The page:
• Stephen Stynes

might this be why you are not meditating regularly?

Photo by Tim Marshall on Unsplash

I have taught hundreds of people mindfulness over the past few years both in group programmes as well as private tuition. What I see over and again is that the biggest single challenge is not to how best train it, but to how to best sustain it. Some people take to the daily practice straight away and the positive changes come quickly as they build and keep momentum. However for too many others their initial enthusiasm and determination ends in frustration and disappointment as they find themselves no longer practicing regularly and so give it up with explanations like, ‘I´m just not cut out for this’, or ‘now is not the right time for me to be learning this’.

The truth is that there is a process that we all go through, and there is one vital element that those who do not manage to sustain their practice miss.

Here is an overview of how the process goes for many people, what their thought process is, how they build a case for really being committed to practicing and, finally where, so often the big roadblock shows up that derails the best of intentions.

1. What

Everyone loves the neuroscience. The evidence is simply so overwhelming now on the mental, physical and emotional benefits of mindfulness that even the sceptics, in fact even more so with the sceptics, the penny drops and the logic is taken on board.

Here´s how the internal dialogue often goes:

‘ I get it. Mindfulness is the science of the mind. It’s how my mind works and how it can serve me or hinder me. I really want to master my mind, improve my ability to focus and be more aware, so I´m going to do this. It makes perfect sense to me.’

So understanding the benefits and wanting what mindfulness can bring is never the problem.

2. How

Then there is the actual practice of mindful meditation, which is in reality quite simple to understand. Learning the importance of good posture, the preparation, focusing on the breath, dealing with distractions, everyone gets the simplicity of it.

The students then realises:

‘I fully understand what I´m supposed to be doing. It´s not about clearing my mind of thoughts, but about simply observing. Using distractions to actually develop my ability to focus. Yep, I got it.’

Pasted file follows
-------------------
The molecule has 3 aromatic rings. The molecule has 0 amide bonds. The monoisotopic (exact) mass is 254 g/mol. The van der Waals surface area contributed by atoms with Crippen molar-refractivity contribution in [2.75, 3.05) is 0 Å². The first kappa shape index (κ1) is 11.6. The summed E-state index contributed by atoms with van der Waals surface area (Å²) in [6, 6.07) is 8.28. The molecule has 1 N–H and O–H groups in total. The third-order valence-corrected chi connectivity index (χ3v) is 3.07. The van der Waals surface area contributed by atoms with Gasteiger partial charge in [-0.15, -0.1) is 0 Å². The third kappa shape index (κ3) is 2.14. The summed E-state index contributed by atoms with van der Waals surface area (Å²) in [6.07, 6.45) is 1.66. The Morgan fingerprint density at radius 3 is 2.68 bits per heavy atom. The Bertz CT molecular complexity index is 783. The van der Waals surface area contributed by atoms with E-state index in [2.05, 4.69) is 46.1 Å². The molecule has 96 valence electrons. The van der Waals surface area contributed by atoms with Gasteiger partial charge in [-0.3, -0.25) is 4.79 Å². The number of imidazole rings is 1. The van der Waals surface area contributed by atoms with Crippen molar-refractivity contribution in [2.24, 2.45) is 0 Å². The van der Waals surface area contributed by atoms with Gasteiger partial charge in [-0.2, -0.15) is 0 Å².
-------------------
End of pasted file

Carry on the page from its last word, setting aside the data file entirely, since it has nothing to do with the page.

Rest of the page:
How to actually practice each day, is clearly very simple. While it is a huge challenge for many in the first instance to learn to be still, to observe our thoughts in silence, to not give in to our hardwired compulsion to get up and just do something, it is not an issue of understanding what needs to be done. So the problem is rarely here.

3. When

All it takes is as little as 10 minutes a day. We are all so used to living on the ´speed train´ that even 10 minutes a day can initially seem challenging to find. But when it is considered that there are 144 x 10 minute time slots every 24 hours, then its not really that hard to give just one of those slots over to yourself, and find the space early in the morning to start your day off with a 10 minute practice.

So the thought process goes something like :

‘Ok, yes, this is important, so I can find and give myself 10 minutes every day, I just need to develop the habit. But I have developed other positive habits before, so I can do this too.'

So, while time is often cited as the challenge, for those who are really committed to and want the results that a daily practice brings, it is rarely the true reason for not keeping momentum - although is the one most often cited when it ´s not happening - ‘ I just don’t have the time!’


But even with a strong understanding of the benefits, linked to a deep desire to have those elements in one's life, a solid grounding in how to do the daily meditation practice to get the best results, and the ability to find the time and space in the day, still many students fail to maintain the momentum of practicing daily. Why?

It is my experience that it is because they have not reflected deeply enough on why it is important for them personally to engage in a daily practice. Why should a daily practice be a core part of not just of what I do, but of who I am? What are the specific areas in my own personal life that I want to improve or understand better? How will my being more mindful help those I care about the most?

Without a strong why, we need to push ourselves to do things, We strive, force ourselves, and we depend on willpower. But willpower is a fickle friend at times, and we too often find that we can argue ourselves out of doing things we know we should because in that moment there are other pressures or pleasures that call us louder.

I certainly know this was the case with me. When I believed I was practicing for generic, rational reasons, many times I sat for my practice as a daily task I simply needed to complete.

It was not until I reflected on what I really wanted and needed from mindfulness that I made the breakthrough. From something I had to do each day to something I really wanted to do each day. The difference is enormous. Not just in terms of our application to the practice daily, but also to how a strong why creates a much richer experience.

So if you are struggling with building or maintaining a daily practice, take some quiet time out to ask yourself simply why you want to practice. When you uncover the answer, the one that speaks deeply to you and you alone, it will bring you gently and naturally to developing your inner wellbeing without striving, without pressure and without questioning anymore.

And that is when your practice will take you places you will want to visit everyday.



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© 2018 Stephen Stynes


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